A bumpy ride to Israeli Syrian talks

 

AS THE aircraft carrying the US Secretary of State, Mr Warren Christopher, crossed the Atlantic yesterday, the automatic pilot failed, and the aircraft was buffeted from side to side.

But then Mr Christopher, making his 16th shuttle mission to the Middle East, is used to getting a bumpy ride when Israeli Syrian peace negotiations are on his agenda.

This time, however, Mr Christopher, who met Israeli leaders in Jerusalem later in the day and is due to fly to Damascus tomorrow, is hoping for a relatively smooth trip. The US has hosted a series of Israeli Syrian peace talks this month, and the signs are that the two sides are more serious than ever about moving towards a treaty.

Mr Christopher's goal on this visit is to persuade President Hafez al Assad to upgrade the level of negotiations, from ambassadors to foreign ministers.

Israel's Foreign Minister, Mr Ehud Barak, is due in Washington from January 20th, when the next session of talks is likely to convene; the question now is whether Mr Assad will agree to send along his Foreign Minister, Mr Farouq a Sharaa.

Mr Christopher said yesterday that the talks had now reached "a critical point". Indeed, Israel has indicated a readiness to trade the entire Golan Heights for a treaty, and Syria has signalled that it is prepared to normalise its relations with Israel.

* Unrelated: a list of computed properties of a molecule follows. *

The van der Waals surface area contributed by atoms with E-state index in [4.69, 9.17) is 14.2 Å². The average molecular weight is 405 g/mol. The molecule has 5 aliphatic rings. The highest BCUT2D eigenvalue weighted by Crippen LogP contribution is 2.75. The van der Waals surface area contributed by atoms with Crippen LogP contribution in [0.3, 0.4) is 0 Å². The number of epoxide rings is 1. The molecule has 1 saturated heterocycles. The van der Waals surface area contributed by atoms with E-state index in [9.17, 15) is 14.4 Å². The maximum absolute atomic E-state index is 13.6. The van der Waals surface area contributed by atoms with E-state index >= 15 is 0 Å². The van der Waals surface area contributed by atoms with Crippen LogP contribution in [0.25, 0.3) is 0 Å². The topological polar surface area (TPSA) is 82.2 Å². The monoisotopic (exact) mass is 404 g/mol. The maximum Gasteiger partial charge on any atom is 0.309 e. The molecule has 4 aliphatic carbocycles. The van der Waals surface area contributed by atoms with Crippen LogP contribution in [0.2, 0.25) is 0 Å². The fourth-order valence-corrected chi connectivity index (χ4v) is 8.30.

The framework for a peace accord does, therefore, seem to be within reach; hence the need for upgraded negotiations, and for Mr Christopher's plea to the sides "to move forward at an intensified pace".

The Syrian press lately has been unusually effusive in its praise for the Israeli Prime Minister, Mr Shimon Peres, and his peacemaking intent, and Damascus has indicated that it is willing to sanction ongoing, uninterrupted negotiations towards a treaty. That marks recognition that time may be running out; Mr Peres must go to the polls by October at the latest.

Mr Peres said yesterday he was "doing his utmost" to bring a proposal for peace with Syria before the Israeli public this year. Ever the optimist, the Prime Minister added that he hoped for comprehensive Middle East peace by the end of the century. Mr Christopher would happily settle for that.

. Israel yesterday began releasing 1,200 Palestinian prisoners, in advance of next week's Palestinian elections in the West Bank and Gaza Strip. That will leave some 2,800 Palestinians still in Israeli jails.